Oldest maritime artefacts found

From: http://www.sis.gov.eg/En/EgyptOnline/Culture/000001/0203000000000000000718.htm

Jan 29, 2007

A cave cut in the rock has been discovered in the Pharaonic Port of Marsa Gawasis in Safaga.

In December-January, archaeologists found the timbers of sea-going vessels that were over 3,500 years old at Marsa Gawasis, which was a port on Egypt's Red Sea coast in Pharaonic times.

The cedar planks, which were imported from Syria, were found in two man-made caves. Among the other finds were rigging and inscriptions about expeditions to the Land of Punt.

Marsa Gawasis is located on a coral reef at the northern end of the Wadi Gawasis, 23 kilometres south of the port of Safaga.

The site was discovered in the mid-1970s by Abdel Moneim Sayyed of the University of Alexandria.

He identified Marsa Gawasis as the Pharaonic Port from where expeditions were sent to the Land of Punt, which is thought to have been located in present-day Eritrea and Eastern Sudan.

In 2001, the University of Naples, the Italian African and Oriental Institute and Boston University began to examine the site under the direction of Rodolfo Fattovich and Kathryan Bard.

The excavations were the focus of a lecture recently given by Fattovich at the archaeological section of the Italian embassy in Cairo.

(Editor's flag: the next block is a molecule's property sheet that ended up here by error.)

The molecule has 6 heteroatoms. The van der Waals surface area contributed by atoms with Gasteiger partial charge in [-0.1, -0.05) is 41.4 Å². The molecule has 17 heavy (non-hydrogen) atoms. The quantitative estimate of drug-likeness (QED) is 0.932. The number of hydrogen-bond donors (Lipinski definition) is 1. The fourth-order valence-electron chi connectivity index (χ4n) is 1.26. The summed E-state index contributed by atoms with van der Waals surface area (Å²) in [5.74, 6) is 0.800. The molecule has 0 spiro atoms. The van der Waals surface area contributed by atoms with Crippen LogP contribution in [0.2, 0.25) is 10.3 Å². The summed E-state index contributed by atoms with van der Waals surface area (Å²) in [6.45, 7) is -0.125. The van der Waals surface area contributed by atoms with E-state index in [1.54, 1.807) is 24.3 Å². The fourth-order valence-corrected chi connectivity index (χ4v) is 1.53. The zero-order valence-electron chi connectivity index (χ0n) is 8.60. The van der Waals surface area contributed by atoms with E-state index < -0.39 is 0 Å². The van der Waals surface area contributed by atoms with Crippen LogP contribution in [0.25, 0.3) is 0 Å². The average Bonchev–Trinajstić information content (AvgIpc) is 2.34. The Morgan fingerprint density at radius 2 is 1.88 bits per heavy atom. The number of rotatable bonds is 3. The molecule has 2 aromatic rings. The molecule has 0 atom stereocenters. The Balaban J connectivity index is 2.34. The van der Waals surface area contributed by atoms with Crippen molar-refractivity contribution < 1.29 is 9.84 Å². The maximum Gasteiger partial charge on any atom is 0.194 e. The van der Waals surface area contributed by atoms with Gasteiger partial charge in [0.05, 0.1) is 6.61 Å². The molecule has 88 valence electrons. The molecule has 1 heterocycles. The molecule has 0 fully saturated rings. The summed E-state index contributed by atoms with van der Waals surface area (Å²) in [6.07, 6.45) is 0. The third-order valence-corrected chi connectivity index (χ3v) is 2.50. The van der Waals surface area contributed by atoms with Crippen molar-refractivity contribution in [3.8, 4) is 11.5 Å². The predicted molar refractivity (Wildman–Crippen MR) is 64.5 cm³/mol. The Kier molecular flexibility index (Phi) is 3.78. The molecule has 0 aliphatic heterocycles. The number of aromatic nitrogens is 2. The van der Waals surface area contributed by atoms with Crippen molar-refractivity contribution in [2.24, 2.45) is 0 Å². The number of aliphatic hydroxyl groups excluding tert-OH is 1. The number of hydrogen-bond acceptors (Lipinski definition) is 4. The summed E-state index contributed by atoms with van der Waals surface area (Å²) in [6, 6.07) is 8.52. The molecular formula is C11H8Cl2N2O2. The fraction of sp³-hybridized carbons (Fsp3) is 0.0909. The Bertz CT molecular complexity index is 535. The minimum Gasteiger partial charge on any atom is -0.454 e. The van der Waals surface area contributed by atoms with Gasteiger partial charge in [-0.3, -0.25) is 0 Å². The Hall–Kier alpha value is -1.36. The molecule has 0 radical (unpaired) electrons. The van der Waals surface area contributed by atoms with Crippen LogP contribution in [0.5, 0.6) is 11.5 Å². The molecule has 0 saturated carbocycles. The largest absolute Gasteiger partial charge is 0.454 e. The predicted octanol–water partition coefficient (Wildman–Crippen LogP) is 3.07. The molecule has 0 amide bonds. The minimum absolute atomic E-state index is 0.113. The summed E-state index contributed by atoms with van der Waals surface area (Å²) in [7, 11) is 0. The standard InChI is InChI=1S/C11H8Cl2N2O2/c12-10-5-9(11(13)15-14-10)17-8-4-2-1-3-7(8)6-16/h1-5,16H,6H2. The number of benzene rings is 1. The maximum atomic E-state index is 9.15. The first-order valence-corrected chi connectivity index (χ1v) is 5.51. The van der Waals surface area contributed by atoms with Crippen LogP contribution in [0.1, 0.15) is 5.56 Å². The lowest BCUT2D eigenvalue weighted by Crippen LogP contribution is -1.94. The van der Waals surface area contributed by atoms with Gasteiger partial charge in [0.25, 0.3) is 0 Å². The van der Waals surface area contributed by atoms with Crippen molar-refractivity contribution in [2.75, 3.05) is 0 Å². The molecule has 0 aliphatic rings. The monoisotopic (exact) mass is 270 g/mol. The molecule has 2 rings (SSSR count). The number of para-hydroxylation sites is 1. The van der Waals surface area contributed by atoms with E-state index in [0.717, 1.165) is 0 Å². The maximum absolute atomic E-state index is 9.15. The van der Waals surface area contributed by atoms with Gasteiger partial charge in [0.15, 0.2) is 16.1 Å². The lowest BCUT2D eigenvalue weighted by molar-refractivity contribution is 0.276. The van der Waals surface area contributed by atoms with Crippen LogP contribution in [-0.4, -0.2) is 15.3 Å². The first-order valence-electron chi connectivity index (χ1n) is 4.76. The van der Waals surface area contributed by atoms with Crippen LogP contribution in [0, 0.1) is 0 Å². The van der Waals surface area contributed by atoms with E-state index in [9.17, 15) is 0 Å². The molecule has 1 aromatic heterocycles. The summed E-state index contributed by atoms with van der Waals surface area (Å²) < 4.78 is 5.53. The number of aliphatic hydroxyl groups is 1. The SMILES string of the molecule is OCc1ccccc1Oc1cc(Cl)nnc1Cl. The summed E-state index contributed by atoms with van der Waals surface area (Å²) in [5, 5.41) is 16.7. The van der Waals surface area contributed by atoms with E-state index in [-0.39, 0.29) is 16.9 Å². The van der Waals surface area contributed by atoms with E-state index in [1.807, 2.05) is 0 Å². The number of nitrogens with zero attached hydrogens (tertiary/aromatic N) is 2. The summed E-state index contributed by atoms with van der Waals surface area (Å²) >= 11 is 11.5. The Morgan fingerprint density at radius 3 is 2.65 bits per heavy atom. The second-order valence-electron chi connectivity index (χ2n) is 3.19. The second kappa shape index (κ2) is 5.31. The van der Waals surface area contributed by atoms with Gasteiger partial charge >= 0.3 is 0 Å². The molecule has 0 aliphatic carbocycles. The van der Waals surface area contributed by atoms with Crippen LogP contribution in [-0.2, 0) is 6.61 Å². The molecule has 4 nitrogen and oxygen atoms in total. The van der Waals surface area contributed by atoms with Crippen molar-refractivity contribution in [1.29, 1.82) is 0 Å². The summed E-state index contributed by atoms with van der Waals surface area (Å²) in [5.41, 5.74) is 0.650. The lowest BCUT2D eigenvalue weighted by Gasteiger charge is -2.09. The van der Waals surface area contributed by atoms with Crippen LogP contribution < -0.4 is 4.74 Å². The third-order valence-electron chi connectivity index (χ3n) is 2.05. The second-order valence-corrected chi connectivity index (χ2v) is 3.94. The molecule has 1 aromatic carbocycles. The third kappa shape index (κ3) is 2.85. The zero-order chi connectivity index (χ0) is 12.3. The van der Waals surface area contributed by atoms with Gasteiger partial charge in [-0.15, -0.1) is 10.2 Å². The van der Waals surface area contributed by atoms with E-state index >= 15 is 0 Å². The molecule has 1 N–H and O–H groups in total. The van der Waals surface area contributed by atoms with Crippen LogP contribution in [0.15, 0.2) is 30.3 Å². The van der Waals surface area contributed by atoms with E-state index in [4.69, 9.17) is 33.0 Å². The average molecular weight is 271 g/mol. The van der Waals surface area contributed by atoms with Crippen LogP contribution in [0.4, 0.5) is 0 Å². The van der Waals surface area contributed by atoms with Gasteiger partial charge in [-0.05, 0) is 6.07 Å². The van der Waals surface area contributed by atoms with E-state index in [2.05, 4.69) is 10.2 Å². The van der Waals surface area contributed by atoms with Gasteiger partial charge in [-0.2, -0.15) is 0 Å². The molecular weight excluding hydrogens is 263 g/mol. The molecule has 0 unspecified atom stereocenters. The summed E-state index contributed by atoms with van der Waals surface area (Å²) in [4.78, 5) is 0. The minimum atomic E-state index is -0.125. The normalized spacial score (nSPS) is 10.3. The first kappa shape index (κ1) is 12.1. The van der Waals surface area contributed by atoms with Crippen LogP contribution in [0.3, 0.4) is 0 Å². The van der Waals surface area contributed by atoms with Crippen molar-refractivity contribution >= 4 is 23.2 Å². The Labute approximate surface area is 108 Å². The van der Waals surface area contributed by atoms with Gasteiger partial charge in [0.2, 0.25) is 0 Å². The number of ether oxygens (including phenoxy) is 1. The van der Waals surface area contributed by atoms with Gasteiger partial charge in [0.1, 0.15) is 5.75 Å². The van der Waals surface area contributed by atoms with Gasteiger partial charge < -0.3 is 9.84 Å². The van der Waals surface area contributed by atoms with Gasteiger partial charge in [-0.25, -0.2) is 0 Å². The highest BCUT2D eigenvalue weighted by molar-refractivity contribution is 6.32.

In 2005-2006 excavations were carried out along the western slope of the reef near the shore.

Evidence pointed to the use of Marsa Gawasis as the port for voyages to punt from the early Middle Kingdom to the early New Kingdom. The four man-made caves and the planks are the world's oldest maritime artefacts along with 21 wooden crates and a new stele with the five names of Amenemhat III.

Late December last year, after more than three metres of sand had been removed from the slope of the coral reef, the entrance of a large man-made cave was uncovered by the Italian and American archaeologists.

Stone anchors, two large cedar beams were found plus mud bricks and plaster that had been used to reinforce the entrance.

To the north of the entrance, the archaeologists found an antechamber leading to two rectangular rooms both 12 x 4 metres.

To the south is a smaller antechamber leading to yet another chamber hewn out of solid rock. Outside the cave entrance are small carved niches, four of which still contained limestone steles, which suggest that this cave was a temple.

The best preserved stele, which has fallen out of its niche, was found face-down in the sand. Carved on this stele was the cartouche of King Amenemhat III, who ruled in about 1800 BC. The hieroglyphic text below a scene of the King making an offering to the god Min concerns two expeditions led by officials Nebsu and Amenhotep to Punt and Bia-Punt.

Inside the cave entrance, archaeologists found two cedar steering oars – the first complete parts of a ship ever discovered in Egypt.

Pottery dating to the early 18th Dynasty was found with the oars and they may have been used on ships of the Queen Hatshepsut's famous expedition to Punt, which is described in bas-relief inscriptions in her temple at Deir el-Bahri.